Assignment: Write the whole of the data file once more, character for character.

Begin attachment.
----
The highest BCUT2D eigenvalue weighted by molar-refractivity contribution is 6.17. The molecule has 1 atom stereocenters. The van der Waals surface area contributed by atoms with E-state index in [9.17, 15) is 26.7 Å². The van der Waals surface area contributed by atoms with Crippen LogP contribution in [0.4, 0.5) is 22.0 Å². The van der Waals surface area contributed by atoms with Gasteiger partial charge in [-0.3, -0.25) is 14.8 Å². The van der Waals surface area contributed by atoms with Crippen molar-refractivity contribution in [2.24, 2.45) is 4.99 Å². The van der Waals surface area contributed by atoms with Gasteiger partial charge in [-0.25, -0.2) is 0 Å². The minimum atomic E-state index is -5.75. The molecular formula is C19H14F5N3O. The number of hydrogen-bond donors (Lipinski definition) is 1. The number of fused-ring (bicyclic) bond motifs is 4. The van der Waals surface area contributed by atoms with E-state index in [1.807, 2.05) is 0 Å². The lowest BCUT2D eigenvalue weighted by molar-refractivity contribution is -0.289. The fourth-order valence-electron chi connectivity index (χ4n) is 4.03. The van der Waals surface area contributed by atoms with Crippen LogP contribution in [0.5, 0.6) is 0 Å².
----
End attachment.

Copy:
The highest BCUT2D eigenvalue weighted by molar-refractivity contribution is 6.17. The molecule has 1 atom stereocenters. The van der Waals surface area contributed by atoms with E-state index in [9.17, 15) is 26.7 Å². The van der Waals surface area contributed by atoms with Crippen LogP contribution in [0.4, 0.5) is 22.0 Å². The van der Waals surface area contributed by atoms with Gasteiger partial charge in [-0.3, -0.25) is 14.8 Å². The van der Waals surface area contributed by atoms with Crippen molar-refractivity contribution in [2.24, 2.45) is 4.99 Å². The van der Waals surface area contributed by atoms with Gasteiger partial charge in [-0.25, -0.2) is 0 Å². The minimum atomic E-state index is -5.75. The molecular formula is C19H14F5N3O. The number of hydrogen-bond donors (Lipinski definition) is 1. The number of fused-ring (bicyclic) bond motifs is 4. The van der Waals surface area contributed by atoms with E-state index in [1.807, 2.05) is 0 Å². The lowest BCUT2D eigenvalue weighted by molar-refractivity contribution is -0.289. The fourth-order valence-electron chi connectivity index (χ4n) is 4.03. The van der Waals surface area contributed by atoms with Crippen LogP contribution in [0.5, 0.6) is 0 Å².